And as ambitious research continues, the near-term outcome will be the more practical applications, the gently rolling shuttle buses and systems that monitor drivers.
"It will monitor what you are doing in your car, and look at you and the road around you," Dr. Waslander said. "And whenever it's absolutely certain that you're making a mistake, it can buzz you, alert you, even take over and mitigate the effect."
But Canadian engineers and policy makers view autonomous technology, in some form or another, as the future of cars. Within 10 years, cars with artificial intelligence and accessing massive data systems to navigate may become the norm, especially as the next generation 5G mobile networks emerge.
"The important thing is that Canada's biggest impact is not in the traditional auto sector, but on the technology side. If you buy a new car today, about 5 per cent of the value is technology. By the mid-2020s, between 40 and 60 per cent of the value of the car will be technology. So, we've got companies involved in processing software, connectivity, cybersecurity," said Barrie Kirk, executive director of the Canadian Automated Vehicles Centre of Excellence, a consultancy and advocacy firm.
The hope for the Terrebonne shuttle is to use it for short, added extensions of the metro system. The project is a public-private partnership between Urbis, the public transit arm of the Les Moulins Regional County Municipality, the French company Navya developing the vehicle, and French-Quebecois passenger transportation operator Keolis Canada.
The front and rear look the same, and the shuttle will roll along automatically with a maximum of 15 passengers to the larger transit system. Although it will be restricted to 25 km/h, the shuttle's technology can go up to 40 km/h.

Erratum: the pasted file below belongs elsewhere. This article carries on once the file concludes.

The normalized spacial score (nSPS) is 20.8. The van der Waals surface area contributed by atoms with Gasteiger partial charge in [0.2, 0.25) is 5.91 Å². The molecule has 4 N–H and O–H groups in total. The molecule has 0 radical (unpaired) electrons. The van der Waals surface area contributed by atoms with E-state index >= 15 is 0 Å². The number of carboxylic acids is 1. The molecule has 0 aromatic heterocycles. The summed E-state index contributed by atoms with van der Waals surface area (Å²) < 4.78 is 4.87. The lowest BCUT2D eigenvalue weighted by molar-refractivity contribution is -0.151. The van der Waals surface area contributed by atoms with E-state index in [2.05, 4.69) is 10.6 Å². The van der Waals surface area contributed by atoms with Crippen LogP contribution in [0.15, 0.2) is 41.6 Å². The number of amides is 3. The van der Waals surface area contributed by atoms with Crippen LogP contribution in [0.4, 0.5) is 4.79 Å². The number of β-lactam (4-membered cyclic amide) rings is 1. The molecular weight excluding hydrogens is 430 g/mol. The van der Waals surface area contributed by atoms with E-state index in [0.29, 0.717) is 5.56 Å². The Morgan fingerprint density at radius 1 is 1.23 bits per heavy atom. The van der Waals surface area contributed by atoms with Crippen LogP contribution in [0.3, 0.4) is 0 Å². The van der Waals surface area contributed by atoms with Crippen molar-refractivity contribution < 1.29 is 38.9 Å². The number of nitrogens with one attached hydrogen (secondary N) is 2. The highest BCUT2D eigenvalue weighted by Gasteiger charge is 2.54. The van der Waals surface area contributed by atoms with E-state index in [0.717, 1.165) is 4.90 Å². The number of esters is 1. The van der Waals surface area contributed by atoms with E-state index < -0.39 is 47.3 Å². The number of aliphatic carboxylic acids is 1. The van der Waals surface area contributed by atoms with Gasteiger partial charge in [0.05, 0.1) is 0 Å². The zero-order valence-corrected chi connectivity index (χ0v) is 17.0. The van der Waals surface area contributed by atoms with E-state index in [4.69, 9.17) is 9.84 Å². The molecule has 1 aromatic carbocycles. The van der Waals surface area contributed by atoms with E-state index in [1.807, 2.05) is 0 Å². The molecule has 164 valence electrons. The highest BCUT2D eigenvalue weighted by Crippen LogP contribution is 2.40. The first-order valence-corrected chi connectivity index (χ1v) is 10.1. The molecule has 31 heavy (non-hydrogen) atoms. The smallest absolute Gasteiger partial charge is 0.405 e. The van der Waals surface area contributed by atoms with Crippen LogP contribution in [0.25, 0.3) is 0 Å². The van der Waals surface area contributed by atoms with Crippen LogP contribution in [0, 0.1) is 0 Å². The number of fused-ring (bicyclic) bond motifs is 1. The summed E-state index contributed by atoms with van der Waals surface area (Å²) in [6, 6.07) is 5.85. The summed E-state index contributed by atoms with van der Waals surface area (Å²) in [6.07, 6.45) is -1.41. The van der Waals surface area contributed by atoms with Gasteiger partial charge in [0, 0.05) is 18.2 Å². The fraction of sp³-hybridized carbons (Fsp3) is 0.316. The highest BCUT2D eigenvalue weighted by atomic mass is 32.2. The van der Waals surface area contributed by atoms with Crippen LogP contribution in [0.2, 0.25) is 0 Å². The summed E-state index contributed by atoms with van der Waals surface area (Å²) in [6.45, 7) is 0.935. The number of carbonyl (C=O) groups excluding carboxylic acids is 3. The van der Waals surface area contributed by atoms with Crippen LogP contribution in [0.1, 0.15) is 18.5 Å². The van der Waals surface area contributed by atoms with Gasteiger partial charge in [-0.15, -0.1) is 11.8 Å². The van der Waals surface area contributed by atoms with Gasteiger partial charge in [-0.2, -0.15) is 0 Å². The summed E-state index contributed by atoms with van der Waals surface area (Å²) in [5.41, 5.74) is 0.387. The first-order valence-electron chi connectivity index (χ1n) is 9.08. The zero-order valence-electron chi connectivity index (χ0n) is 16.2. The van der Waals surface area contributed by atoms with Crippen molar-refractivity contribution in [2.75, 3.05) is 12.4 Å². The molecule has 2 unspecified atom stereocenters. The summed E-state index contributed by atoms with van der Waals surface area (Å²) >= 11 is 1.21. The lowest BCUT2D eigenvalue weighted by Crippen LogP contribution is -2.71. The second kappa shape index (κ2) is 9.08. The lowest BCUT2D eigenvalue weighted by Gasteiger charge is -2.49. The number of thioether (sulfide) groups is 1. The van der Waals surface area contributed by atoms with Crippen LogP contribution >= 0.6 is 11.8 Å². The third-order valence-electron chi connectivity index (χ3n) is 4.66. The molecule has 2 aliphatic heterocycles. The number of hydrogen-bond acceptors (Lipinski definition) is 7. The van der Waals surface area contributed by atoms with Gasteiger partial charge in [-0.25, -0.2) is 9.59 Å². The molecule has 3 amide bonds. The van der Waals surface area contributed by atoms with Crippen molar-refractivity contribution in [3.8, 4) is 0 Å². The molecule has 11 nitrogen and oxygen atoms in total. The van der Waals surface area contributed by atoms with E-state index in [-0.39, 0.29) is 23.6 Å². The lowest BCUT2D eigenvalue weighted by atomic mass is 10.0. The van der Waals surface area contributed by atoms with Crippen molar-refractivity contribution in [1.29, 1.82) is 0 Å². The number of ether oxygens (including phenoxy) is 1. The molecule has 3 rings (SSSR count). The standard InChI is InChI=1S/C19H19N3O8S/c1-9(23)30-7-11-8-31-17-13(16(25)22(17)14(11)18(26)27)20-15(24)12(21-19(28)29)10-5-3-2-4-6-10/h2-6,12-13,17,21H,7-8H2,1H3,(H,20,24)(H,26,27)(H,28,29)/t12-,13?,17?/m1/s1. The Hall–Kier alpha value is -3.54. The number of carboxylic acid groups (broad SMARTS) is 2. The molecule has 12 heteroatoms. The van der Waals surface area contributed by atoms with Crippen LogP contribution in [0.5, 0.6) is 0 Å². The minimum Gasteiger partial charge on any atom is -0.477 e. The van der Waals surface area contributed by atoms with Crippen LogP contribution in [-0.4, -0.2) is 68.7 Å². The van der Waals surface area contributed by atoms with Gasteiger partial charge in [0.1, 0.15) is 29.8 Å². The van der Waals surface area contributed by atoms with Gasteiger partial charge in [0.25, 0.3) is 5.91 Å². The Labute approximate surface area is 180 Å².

Although the pilot project would have just one shuttle, the hope is to have many in use eventually, "bringing more people to public transportation," said Marie Hélène Cloutier, vice-president of passenger experience, marketing and sales at Keolis Canada.
"We basically map the road that we want the shuttle to take. So, as an example, in Lyon, we have five stops," she said. Passengers select a stop by clicking on a screen. Keolis plans to have an attendant on board at all times during the project.
As simple as the ride may seem, it will rely on complicated mapping, as do all driverless vehicles. "That's a huge amount of data. And especially considering that conditions change so quickly, you actually need not just one map of every environment. You need hundreds. You need one at night, one in the daytime, one in snow, one in rain," Dr. Waslander said.
The next major step will be to manage that data, to eliminate information that is not needed in every map, such as structures which never change, and to focus on data that is needed at that moment for that car.
"You go to any autonomous driving conference, and there are four or five map companies that are showing what they have collected so far, and where they're going. It's pretty fascinating," Dr. Waslander said.